Consuming Issues: Crunch time for our core assets as English apple season approaches

Their names drip history as juicily as their flesh. Allington Pippin, Demelow's Seedling, Sir John Thorneycroft, Hoary Morning; all hint at the rich heritage and provenance of English apples.

Britain has 2,300 varieties of apples, with a few hundred more cider specialities, though you wouldn't know that from the shops.

Supermarkets, which sell 80 per cent of the fruit, typically stock only four or five varieties. Greengrocers and street markets are little better. This is the time of year, though, to make the most of the home-grown apples, wherever they can be found.

Thanks to an exceptionally good year, the first of this summer's harvest arrived at a Tesco in Sevenoaks in Kent two weeks ago.

For most of us, the English apple season starts on August 10 and continues to December, with a few stragglers lingering until March. During these eight months, those wildlife-rich units of the countryside – orchards – produce 240,000 tonnes of glorious, lip-smackingly sweet spheres.

Most are not Hoary Mornings or Allington Pippins ("sharp but agreeable flavour, pale greenish yellow with a little red"). They are the cheddars of the apple world: ubiquitous, ordinary and everyday enjoyable.

Forty per cent of eating apples are grown in the UK but often imported Galas and Braeburns. Other varieties bouncing off the shelves – Pink Lady, Granny Smith and Golden Delicious – cannot be produced here.

Demand for all-year-round imports from the likes of New Zealand, 11,000 miles away, have cut the number of English orchards by 60 per cent in the last 30 years and by a third since 1997.

The good news is that the supermarket chains have responded to the public outcry and, after more than a decade of decline, English orchards are thriving again.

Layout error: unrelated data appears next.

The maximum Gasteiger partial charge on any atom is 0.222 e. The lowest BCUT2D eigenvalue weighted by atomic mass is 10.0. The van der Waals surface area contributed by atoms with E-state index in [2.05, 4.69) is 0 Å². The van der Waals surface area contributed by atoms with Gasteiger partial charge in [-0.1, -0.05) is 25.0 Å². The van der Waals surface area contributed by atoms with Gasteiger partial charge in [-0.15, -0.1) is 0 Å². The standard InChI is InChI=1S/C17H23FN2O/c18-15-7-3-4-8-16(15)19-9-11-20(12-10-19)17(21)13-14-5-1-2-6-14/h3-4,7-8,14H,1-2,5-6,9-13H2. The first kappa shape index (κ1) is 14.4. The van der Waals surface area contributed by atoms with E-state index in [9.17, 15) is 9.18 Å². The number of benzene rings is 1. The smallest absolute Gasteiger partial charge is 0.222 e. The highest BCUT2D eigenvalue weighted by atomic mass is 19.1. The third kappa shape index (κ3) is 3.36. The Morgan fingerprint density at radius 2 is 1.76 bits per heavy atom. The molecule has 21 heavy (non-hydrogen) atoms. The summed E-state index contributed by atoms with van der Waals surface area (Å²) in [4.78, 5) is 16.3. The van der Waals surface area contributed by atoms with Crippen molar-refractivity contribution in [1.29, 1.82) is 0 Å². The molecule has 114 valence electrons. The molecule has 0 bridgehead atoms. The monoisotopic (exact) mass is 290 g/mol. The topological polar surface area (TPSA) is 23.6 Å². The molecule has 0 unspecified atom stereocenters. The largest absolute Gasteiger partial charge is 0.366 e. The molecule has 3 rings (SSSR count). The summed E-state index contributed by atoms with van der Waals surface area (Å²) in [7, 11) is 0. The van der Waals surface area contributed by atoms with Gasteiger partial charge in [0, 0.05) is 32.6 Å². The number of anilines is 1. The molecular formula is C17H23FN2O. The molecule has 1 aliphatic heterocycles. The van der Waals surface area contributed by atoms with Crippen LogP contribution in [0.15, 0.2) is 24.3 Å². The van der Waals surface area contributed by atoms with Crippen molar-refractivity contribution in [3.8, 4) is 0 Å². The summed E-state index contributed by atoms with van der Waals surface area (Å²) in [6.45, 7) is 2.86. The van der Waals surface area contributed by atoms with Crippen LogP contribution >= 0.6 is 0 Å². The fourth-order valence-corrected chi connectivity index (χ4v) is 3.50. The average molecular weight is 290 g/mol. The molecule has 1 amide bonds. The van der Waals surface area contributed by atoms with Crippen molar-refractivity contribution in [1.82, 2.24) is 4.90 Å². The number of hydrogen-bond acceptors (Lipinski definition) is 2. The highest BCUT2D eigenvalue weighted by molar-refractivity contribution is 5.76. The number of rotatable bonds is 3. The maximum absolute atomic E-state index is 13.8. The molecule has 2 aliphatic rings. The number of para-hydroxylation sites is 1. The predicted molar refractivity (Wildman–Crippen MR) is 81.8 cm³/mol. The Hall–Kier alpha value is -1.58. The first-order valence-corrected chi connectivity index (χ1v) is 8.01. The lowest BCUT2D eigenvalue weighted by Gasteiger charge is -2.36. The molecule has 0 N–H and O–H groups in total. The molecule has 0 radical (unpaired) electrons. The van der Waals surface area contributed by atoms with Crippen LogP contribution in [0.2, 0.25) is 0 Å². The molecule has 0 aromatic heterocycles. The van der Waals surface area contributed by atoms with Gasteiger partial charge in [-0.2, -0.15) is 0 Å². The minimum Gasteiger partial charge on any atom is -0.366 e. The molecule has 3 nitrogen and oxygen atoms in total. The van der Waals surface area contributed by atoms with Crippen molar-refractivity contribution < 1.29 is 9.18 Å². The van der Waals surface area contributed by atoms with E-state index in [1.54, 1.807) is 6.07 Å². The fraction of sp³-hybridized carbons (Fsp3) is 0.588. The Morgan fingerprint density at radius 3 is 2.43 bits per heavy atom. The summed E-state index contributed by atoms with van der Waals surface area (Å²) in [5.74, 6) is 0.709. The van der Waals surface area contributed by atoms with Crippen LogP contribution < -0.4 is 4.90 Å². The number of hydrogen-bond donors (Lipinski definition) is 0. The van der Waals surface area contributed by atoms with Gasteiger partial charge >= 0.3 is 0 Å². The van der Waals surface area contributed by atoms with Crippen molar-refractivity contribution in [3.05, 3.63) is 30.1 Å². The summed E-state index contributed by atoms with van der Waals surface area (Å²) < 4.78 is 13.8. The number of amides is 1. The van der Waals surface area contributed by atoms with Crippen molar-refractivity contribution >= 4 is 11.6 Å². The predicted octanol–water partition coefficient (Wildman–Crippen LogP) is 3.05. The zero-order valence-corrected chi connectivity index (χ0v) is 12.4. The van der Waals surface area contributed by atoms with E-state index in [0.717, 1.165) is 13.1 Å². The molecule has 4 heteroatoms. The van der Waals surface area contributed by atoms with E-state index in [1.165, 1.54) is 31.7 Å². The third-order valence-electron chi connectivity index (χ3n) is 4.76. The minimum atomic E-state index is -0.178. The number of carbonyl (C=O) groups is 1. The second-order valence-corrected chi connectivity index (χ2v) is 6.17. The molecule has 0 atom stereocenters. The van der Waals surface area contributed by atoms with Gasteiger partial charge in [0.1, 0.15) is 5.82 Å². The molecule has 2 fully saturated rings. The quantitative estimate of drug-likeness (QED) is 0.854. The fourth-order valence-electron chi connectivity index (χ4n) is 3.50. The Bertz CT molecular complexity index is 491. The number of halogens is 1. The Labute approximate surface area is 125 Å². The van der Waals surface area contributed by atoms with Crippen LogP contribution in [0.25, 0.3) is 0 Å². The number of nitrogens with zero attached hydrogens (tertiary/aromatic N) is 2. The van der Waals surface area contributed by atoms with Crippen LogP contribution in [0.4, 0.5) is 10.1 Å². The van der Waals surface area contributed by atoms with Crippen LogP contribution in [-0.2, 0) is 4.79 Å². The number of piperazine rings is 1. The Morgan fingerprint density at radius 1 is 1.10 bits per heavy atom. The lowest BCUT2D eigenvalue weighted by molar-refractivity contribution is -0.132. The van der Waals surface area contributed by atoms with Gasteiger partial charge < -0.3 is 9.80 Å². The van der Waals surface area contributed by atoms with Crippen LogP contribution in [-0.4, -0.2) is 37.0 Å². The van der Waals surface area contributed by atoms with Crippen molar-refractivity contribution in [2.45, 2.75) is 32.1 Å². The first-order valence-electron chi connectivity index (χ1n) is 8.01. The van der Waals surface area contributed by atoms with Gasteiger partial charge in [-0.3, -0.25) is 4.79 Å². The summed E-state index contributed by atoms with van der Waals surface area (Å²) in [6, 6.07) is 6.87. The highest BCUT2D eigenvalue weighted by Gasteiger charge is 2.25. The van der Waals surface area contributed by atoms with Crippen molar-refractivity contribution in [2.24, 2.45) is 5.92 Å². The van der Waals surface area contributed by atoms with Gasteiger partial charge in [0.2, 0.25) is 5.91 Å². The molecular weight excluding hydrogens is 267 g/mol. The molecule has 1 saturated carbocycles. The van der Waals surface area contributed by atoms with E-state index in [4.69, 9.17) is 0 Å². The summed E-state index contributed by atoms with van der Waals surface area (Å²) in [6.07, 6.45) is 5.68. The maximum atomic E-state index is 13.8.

"The situation began to stabilise after 2001 and four years ago there was an upsurge in demand for local supplies," says Adrian Barlow, chief executive of English Apples & Pears. "This was due to wider recognition of the quality of English apples combined with growing consumer concerns about climate change and carbon emissions."

Consumer power has halted the decline. What we need to do now is buy more English apples (production could double, according to Mr Barlow), particularly the more unusual ones. They could be found at street markets, farm shops or a neighbour's garden.

When author Tristram Stuart placed an advert on his local Freecycle website in Sussex ("Wanted: Apples"), he was so bombarded by fruit that he set up an old-fashioned press on a village green and squeezed 550 pints of apple juice, some of which became cider.

If you have an apple tree at home, you can take an apple for identification to one of hundreds of apple-tasting and juicing events taking place across the country on Apple Day, October 21.

"It seems amazing that when our season is going on you can still pick up half-dead apples from the other side of the world," says Sue Clifford, a director of Common Ground, Apple Day's co-ordinator.

But only eat them in season, she adds. "By May, the strawberries and plums are arriving and there is a whole new world of wonderful fruits that you can pack in before the next apples arrive."

Hero: Cadbury

Fairtrade versions of Dairy Milk have gone into 30,000 shops, helping thousands of small farmers in Ghana and making the British chocolate giant the biggest global buyer of Fairtrade cocoa. And the price is staying the same.

Villains: Ryanair

In 18 months, Ryanair has raised credit card charges from £2 to £5 and debit card charges from 70p to £5 per person, per flight. Wizz has increased debit card charges from 70p to £4 each way. Flights are still cheap, but not as much as they look.

Independent Partners; Do you need financial advice on your investments, pension or insurance? Book a free consultation with an independent Financial Adviser at VouchedFor.co.uk

Finacial products from our partners
Property search
Latest stories from i100